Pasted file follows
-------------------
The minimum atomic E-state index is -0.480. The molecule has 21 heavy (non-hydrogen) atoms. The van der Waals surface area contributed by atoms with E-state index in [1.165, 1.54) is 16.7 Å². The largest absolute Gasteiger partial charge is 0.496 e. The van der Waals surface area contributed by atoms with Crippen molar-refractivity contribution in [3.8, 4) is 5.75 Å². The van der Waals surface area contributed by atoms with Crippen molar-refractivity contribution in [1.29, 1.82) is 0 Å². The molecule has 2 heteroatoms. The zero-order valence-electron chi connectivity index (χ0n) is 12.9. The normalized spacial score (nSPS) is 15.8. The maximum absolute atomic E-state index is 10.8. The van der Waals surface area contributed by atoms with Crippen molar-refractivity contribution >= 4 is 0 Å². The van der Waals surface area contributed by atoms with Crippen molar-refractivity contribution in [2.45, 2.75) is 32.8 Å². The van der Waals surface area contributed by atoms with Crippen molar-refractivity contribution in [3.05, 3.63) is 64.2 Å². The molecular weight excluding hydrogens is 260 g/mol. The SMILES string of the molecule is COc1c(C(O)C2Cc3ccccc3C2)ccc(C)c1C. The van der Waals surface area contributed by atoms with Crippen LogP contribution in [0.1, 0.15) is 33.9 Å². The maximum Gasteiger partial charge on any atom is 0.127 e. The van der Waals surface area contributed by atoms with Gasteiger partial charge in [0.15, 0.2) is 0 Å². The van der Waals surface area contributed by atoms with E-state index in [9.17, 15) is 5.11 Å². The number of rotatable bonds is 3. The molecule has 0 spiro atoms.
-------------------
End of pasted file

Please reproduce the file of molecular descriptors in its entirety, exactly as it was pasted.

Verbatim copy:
The minimum atomic E-state index is -0.480. The molecule has 21 heavy (non-hydrogen) atoms. The van der Waals surface area contributed by atoms with E-state index in [1.165, 1.54) is 16.7 Å². The largest absolute Gasteiger partial charge is 0.496 e. The van der Waals surface area contributed by atoms with Crippen molar-refractivity contribution in [3.8, 4) is 5.75 Å². The van der Waals surface area contributed by atoms with Crippen molar-refractivity contribution in [1.29, 1.82) is 0 Å². The molecule has 2 heteroatoms. The zero-order valence-electron chi connectivity index (χ0n) is 12.9. The normalized spacial score (nSPS) is 15.8. The maximum absolute atomic E-state index is 10.8. The van der Waals surface area contributed by atoms with Crippen molar-refractivity contribution >= 4 is 0 Å². The van der Waals surface area contributed by atoms with Crippen molar-refractivity contribution in [2.45, 2.75) is 32.8 Å². The van der Waals surface area contributed by atoms with Crippen molar-refractivity contribution in [3.05, 3.63) is 64.2 Å². The molecular weight excluding hydrogens is 260 g/mol. The SMILES string of the molecule is COc1c(C(O)C2Cc3ccccc3C2)ccc(C)c1C. The van der Waals surface area contributed by atoms with Crippen LogP contribution in [0.1, 0.15) is 33.9 Å². The maximum Gasteiger partial charge on any atom is 0.127 e. The van der Waals surface area contributed by atoms with Gasteiger partial charge in [0.15, 0.2) is 0 Å². The van der Waals surface area contributed by atoms with E-state index in [9.17, 15) is 5.11 Å². The number of rotatable bonds is 3. The molecule has 0 spiro atoms.